Consider the trappings of the original song, which were already oppressive enough; here is Lindsey Buckingham, here’s Charlie Kane, alone in his big castle, with things, but things are not PEOPLE, and he is alone and he knows that none of it means anything without love, the right love, and in 1987 he is not yet ready to break down like he does at the end of the MTV “Big Love,” to admit vulnerability and fear.

What did that old song say?

“And how I don't want to be sad anymore
And how I wish I was in love.”

But where is Stevie?

“Seven Wonders” in Britain was the second single, and missed the Top 40 entirely, and it is recognisably Stevie Nicks but on closer listening sounds more like a demon possessing Stevie Nicks. It doesn’t help that she didn’t write the song herself – the songwriter was her long-time associate Sandy Stewart (who worked extensively with her on 1983’s solo The Wild Heart) and the sum total of Nicks’ contribution was to make minute changes to some of the lyrics and get one line wrong (it was meant to be “All the way down you held the line” but Nicks heard it as “All the way down to Emmeline” and that’s how it stayed, as if she’d just remembered Hot Chocolate).

But Nicks’ delivery is rough, tortured, furious. I’m not saying she heard Kristin Hersh on “Delicate Cutters” and knew that the bar had been raised a little – since she wouldn’t have been in a position to do so – but her voice could scratch paint off the Taj Mahal, despite Buckingham’s sterling background support.

As for Christine, she was responsible (or, in the case of “Little Lies,” one-half responsible, with her then husband Eddy Quintela) for the album’s two best-known songs. “Little Lies” works chiefly because of Buckingham’s keen awareness of New Pop mores – the arrangement and whispered chorales are distilled Prefab Sprout, whereas the chorus could be Bucks Fizz (“Tell-me-TELL-ME-LI-IES!” Who said something about their camera never lies?) – and its own little lie that it’s a charming late eighties love song when actually it is proposing a break-up (“We’re better off apart, let’s give it a try”). Likewise, the happiness on “Everywhere” sounds very transient indeed (“You better make it soon/Before you break my heart”); the latter is effective because of the cut-up symphony Buckingham and his Fairlight make of piercing, pointillistic stars of voices.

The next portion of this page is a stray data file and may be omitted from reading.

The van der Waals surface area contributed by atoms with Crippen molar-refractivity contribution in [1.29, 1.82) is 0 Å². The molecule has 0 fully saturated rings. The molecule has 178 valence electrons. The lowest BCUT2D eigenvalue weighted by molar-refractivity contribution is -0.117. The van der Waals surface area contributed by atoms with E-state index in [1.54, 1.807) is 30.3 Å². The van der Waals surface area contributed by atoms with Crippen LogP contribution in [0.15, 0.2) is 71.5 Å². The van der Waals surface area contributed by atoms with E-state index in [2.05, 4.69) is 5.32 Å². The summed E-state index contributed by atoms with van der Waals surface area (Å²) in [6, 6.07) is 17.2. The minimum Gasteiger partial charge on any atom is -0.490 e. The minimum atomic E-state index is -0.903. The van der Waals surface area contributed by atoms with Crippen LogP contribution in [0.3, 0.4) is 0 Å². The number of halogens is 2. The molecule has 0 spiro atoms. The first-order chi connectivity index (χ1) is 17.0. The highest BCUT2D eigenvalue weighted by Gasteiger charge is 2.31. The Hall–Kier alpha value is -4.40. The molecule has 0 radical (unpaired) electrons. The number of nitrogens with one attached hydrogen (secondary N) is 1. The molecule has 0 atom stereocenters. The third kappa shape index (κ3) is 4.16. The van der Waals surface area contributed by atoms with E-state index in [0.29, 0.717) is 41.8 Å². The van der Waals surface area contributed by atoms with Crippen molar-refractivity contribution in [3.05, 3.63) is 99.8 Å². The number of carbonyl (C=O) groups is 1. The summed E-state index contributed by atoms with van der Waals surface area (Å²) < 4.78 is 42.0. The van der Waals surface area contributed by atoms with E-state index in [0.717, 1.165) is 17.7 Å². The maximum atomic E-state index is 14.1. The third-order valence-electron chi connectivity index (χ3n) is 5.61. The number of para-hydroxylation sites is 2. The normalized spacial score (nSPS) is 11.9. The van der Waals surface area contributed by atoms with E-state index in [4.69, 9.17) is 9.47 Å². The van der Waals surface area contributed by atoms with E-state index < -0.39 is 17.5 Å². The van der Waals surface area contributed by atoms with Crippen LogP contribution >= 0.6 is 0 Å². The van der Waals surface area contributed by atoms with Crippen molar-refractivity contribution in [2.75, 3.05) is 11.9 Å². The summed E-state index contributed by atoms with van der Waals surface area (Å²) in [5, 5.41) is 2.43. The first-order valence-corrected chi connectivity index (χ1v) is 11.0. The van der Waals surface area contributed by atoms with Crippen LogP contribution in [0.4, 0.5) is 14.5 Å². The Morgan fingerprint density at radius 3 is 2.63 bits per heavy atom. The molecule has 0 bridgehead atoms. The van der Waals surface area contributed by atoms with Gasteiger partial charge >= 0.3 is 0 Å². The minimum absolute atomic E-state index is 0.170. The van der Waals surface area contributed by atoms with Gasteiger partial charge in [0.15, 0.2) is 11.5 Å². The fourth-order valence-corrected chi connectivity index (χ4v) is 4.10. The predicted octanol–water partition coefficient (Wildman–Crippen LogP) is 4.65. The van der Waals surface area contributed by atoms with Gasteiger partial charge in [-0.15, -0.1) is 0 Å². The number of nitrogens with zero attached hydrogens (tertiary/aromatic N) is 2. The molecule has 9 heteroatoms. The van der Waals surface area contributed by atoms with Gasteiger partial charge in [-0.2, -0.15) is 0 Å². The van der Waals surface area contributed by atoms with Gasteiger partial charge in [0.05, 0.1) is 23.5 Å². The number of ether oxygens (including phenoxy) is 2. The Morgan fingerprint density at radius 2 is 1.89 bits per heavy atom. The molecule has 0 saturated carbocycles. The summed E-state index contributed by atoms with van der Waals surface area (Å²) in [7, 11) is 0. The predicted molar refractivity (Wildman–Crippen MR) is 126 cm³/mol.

Elsewhere there is the unusual sight of three Lindsey/Christine co-writes. Of those, “Isn’t It Midnight” was again written with Quintela, and canters along like a standard mid-eighties MTV-friendly rocker until Buckingham’s furious, fuzzy and increasingly atonal lead guitar suddenly and terrifyingly appears on the scene and proceeds to erase the song altogether; the only other time this happens on the record is with the Buckingham-penned title track, poised as it is between morbid contemplation and unfettered fury, perhaps echoing the record’s cover painting, Homage á Henri Rousseau, by the Australian artist Brett-Livingstone Strong, which depicts a nocturnal glade by the seashore. At its centre something gleams with a light that has been pointed at it from a direction and source unknown; in the water there are two swans, one camouflaged, and between them lurks a crocodile, ready to come ashore and wreak havoc if it gets annoyed – therefore, an idyll which on closer inspection isn’t idyllic at all.

“You & Me, Part II” I’ll come to eventually, but the third Buckingham/McVie collaboration, which closes side one, is the rather lovely “Mystified” with its gorgeous, ruminating chord changes and a feeling of crisp eternity that is highly reminiscent of OMD; it could theoretically fade out altogether, but the song is about uncertainty when faced with what looks like love. It plays like a tropical beach hut silently surrounded by sharks.

Like practically all of the songs here not written by Stevie Nicks, “Mystified”’s lyric is minimalist, almost like a pop haiku, and it can mean whatever your circumstances demand it should mean. Otherwise, Buckingham’s “Caroline” is all scratchy Peter Gabriel manoeuvres, and something about reaching the mountain top and cutting the cord (signifiers!).

But if there are only three songs on this record sung (less than fully) by Stevie Nicks, only two of which she fully wrote, then there is a melancholy explanation for this, as Buckingham told Uncut in a 2003 interview: “It was a very difficult record to make. Half the time Mick was falling asleep. We spent a year on the record but we only saw Stevie for a few weeks. I had to pull performances out of words and lines and make parts that sounded like her that weren’t her.”